3 Tips and Suggestions for Urban Street Tree Pollinators

April 13, 2021

Honeybee foraging on an urban street tree

Bees don’t just forage on flowers and plants. They also prefer the biodiversity of trees as pollinators. Bees, our urban street tree pollinators, thrive on a varied diet of diverse pollen sources to aid in immune function. Also, less energy is used for foraging if trees are closer to the hives. 

The HoneyDNA analysis of our Boston beehives show that the Linden Tree is the most popular. This tree blooms late spring into summer with small, yellowish-white, and fragrant flowers. 

Illustration of a Linden Tree blooming
Illustration of a Linden Tree blooming

Other common trees that are shown to be great pollinators and bloom during the spring are below:

  • Elms Tree: Elm trees are one of the earliest trees to bud, usually in February. Beeschew into the buds to get at the pollen when temperatures allow. Planting elm trees helps provide an early spring insurance policy for your bees. 
  • Maple Tree: Maple Trees also bloom and those flowers are attractive to bees. Silver Maples have the earliest blooms. Honeybees find the maple flowers to be a good source of nectar and pollen. 
  • Oak Tree: Native oak trees support pollinators throughout the year. Oak trees offer their leaves as a gift to pollinators. Oak trees also provide safe and dependable habitat spaces for pollinators as well as most of the first available food in the spring.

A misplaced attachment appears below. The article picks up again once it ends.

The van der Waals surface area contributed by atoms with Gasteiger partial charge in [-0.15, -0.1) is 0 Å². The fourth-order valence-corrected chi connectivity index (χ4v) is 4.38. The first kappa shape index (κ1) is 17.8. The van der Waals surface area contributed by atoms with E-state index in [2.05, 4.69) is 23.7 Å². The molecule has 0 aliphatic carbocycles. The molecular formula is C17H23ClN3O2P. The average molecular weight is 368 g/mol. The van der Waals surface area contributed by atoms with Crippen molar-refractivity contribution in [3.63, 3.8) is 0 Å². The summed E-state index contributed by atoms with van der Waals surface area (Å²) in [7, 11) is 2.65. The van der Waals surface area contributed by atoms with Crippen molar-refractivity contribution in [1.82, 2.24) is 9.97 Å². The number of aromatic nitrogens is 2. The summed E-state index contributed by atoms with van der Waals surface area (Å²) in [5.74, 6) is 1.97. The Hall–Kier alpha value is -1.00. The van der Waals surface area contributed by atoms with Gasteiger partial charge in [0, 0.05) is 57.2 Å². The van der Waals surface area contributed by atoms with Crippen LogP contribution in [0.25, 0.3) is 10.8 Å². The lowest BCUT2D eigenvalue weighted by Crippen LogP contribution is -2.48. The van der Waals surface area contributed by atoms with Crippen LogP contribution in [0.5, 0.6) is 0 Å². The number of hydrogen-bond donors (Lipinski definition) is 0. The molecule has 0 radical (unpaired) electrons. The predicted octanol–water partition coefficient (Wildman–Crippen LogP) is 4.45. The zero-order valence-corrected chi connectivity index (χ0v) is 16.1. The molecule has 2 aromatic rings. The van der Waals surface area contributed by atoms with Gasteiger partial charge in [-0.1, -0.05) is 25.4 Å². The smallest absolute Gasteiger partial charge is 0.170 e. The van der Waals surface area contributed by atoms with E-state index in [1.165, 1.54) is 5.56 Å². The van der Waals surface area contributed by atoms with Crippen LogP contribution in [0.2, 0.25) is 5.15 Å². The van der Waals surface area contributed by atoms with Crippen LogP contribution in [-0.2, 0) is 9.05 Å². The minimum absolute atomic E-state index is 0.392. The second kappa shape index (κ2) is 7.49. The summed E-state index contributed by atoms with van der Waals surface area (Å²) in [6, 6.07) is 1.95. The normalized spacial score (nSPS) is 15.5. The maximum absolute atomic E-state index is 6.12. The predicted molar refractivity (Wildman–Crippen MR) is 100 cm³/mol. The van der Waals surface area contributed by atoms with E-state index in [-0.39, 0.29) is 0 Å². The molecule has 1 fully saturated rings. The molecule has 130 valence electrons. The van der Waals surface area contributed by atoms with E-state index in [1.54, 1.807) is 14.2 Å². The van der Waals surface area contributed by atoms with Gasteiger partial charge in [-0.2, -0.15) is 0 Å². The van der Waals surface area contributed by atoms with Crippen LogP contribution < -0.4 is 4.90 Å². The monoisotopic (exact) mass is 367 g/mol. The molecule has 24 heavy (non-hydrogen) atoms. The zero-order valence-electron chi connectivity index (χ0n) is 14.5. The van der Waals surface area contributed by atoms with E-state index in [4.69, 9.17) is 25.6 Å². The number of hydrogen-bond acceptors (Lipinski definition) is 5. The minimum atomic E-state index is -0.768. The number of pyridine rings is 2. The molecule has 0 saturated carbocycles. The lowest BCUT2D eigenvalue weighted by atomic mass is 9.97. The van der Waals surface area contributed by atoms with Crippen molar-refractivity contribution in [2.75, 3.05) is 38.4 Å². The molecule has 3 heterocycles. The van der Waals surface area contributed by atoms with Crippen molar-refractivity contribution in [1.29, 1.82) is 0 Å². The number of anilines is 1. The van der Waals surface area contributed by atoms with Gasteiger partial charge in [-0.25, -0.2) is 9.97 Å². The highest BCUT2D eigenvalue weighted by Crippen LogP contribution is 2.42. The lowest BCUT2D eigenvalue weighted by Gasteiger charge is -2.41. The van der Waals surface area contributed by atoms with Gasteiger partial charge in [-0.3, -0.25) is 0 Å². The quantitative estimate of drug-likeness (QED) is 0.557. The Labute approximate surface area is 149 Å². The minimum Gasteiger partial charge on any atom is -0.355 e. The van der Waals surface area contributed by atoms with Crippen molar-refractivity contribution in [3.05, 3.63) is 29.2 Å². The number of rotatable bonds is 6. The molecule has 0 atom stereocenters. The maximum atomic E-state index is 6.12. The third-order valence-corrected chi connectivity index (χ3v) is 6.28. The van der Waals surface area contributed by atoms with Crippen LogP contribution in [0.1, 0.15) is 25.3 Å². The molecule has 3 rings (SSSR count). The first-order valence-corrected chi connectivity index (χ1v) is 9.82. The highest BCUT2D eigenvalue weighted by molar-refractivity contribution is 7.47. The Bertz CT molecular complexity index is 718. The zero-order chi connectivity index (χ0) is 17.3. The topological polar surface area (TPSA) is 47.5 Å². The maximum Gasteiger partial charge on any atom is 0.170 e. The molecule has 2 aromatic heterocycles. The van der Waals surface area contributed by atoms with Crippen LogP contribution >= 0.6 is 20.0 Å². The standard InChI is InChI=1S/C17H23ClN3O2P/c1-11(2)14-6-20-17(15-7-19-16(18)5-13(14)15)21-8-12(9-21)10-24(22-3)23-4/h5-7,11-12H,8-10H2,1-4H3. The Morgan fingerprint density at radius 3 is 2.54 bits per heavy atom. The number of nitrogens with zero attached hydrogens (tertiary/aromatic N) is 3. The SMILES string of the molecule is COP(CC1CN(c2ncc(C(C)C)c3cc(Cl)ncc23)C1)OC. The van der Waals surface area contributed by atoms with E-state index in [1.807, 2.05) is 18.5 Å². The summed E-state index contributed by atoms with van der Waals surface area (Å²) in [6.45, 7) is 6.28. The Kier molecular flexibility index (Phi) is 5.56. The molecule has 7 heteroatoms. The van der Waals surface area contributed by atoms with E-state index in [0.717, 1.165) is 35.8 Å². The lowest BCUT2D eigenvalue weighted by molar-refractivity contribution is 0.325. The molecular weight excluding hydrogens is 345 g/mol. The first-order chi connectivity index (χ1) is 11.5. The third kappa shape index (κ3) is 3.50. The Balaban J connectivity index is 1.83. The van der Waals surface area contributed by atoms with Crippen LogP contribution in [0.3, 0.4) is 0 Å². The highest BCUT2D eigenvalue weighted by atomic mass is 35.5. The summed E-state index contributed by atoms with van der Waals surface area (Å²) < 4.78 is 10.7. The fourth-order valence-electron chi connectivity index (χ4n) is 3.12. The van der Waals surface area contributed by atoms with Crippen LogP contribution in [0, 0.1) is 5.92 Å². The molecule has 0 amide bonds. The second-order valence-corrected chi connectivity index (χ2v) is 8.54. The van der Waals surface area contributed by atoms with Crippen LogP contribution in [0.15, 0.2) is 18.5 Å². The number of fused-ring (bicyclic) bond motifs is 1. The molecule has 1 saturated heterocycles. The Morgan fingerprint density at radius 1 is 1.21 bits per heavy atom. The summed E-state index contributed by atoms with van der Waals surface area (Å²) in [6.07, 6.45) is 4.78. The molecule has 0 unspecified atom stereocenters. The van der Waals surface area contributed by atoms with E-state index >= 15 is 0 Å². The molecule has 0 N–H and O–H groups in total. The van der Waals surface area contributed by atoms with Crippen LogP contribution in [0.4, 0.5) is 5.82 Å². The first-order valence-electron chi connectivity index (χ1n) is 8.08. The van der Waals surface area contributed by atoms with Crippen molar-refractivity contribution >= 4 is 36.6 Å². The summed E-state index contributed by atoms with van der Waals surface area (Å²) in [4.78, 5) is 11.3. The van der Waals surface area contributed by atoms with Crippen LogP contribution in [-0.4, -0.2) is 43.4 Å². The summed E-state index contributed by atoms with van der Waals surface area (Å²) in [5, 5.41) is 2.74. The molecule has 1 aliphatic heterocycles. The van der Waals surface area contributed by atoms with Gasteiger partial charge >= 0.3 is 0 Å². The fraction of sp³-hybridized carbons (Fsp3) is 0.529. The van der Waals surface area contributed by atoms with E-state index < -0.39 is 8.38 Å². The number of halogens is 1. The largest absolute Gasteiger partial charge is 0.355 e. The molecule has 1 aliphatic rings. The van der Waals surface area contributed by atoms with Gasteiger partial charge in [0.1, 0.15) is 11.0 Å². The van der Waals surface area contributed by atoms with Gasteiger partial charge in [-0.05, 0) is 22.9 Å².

Advocating for the Trees

Here at Best Bees, we recognize the importance of trees for the survival of bees. This past year, we’ve supported our neighbors initiative with their SAVE THE TREES on MCB (Melnea Cass Boulevard) campaign. 

Michelle Wu, Mayoral Candidate in Boston MA, Tweeting about #SaveMelneasTrees
Michelle Wu, Mayoral Candidate in Boston MA, Tweeting about #SaveMelneasTrees


Due to the efforts of their project, the City of Boston announced the cancellation of a redesign project for Melnea Cass Boulevard that would have cut down or damaged hundreds of mature trees. Now it’s time to build a greenway that is beneficial to all our Boston communities. 

For more information on why removing trees is an environmental justice concern, you can visit Friends of Melnea Cass Boulevard to learn more.  

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